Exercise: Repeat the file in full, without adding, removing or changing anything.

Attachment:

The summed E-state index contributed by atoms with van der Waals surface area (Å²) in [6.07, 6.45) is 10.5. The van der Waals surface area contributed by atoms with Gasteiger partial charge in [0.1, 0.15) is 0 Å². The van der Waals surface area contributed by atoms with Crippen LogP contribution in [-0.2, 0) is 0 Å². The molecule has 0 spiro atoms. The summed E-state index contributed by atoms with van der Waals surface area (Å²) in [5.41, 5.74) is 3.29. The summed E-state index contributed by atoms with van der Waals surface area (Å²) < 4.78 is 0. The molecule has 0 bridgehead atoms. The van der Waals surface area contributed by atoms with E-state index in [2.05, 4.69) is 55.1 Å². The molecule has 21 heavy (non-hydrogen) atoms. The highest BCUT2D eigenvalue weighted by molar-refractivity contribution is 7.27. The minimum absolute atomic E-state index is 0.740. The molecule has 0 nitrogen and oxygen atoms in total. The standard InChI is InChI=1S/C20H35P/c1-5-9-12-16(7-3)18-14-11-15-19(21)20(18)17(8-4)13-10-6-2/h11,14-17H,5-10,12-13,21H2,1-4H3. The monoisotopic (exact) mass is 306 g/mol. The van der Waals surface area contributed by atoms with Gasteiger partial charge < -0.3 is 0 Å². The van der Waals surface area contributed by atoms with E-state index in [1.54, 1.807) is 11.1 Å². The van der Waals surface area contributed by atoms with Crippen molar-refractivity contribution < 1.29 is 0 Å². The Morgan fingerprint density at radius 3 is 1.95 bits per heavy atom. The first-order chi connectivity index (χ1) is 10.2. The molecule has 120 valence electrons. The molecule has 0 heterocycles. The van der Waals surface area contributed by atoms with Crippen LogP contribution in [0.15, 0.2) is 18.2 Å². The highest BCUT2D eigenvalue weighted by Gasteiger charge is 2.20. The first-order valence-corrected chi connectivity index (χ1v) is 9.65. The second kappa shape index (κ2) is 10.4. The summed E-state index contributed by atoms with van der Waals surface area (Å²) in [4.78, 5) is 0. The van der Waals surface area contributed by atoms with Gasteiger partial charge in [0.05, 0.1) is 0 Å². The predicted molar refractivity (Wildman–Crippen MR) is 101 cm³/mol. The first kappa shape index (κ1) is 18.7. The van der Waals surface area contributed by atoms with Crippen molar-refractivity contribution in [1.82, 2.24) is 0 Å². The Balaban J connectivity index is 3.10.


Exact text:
The summed E-state index contributed by atoms with van der Waals surface area (Å²) in [6.07, 6.45) is 10.5. The van der Waals surface area contributed by atoms with Gasteiger partial charge in [0.1, 0.15) is 0 Å². The van der Waals surface area contributed by atoms with Crippen LogP contribution in [-0.2, 0) is 0 Å². The molecule has 0 spiro atoms. The summed E-state index contributed by atoms with van der Waals surface area (Å²) in [5.41, 5.74) is 3.29. The summed E-state index contributed by atoms with van der Waals surface area (Å²) < 4.78 is 0. The molecule has 0 bridgehead atoms. The van der Waals surface area contributed by atoms with E-state index in [2.05, 4.69) is 55.1 Å². The molecule has 21 heavy (non-hydrogen) atoms. The highest BCUT2D eigenvalue weighted by molar-refractivity contribution is 7.27. The minimum absolute atomic E-state index is 0.740. The molecule has 0 nitrogen and oxygen atoms in total. The standard InChI is InChI=1S/C20H35P/c1-5-9-12-16(7-3)18-14-11-15-19(21)20(18)17(8-4)13-10-6-2/h11,14-17H,5-10,12-13,21H2,1-4H3. The monoisotopic (exact) mass is 306 g/mol. The van der Waals surface area contributed by atoms with Gasteiger partial charge < -0.3 is 0 Å². The van der Waals surface area contributed by atoms with E-state index in [1.54, 1.807) is 11.1 Å². The van der Waals surface area contributed by atoms with Crippen molar-refractivity contribution < 1.29 is 0 Å². The Morgan fingerprint density at radius 3 is 1.95 bits per heavy atom. The first-order chi connectivity index (χ1) is 10.2. The molecule has 120 valence electrons. The molecule has 0 heterocycles. The van der Waals surface area contributed by atoms with Crippen LogP contribution in [0.15, 0.2) is 18.2 Å². The highest BCUT2D eigenvalue weighted by Gasteiger charge is 2.20. The first-order valence-corrected chi connectivity index (χ1v) is 9.65. The second kappa shape index (κ2) is 10.4. The summed E-state index contributed by atoms with van der Waals surface area (Å²) in [4.78, 5) is 0. The van der Waals surface area contributed by atoms with Gasteiger partial charge in [0.05, 0.1) is 0 Å². The predicted molar refractivity (Wildman–Crippen MR) is 101 cm³/mol. The first kappa shape index (κ1) is 18.7. The van der Waals surface area contributed by atoms with Crippen molar-refractivity contribution in [1.82, 2.24) is 0 Å². The Balaban J connectivity index is 3.10.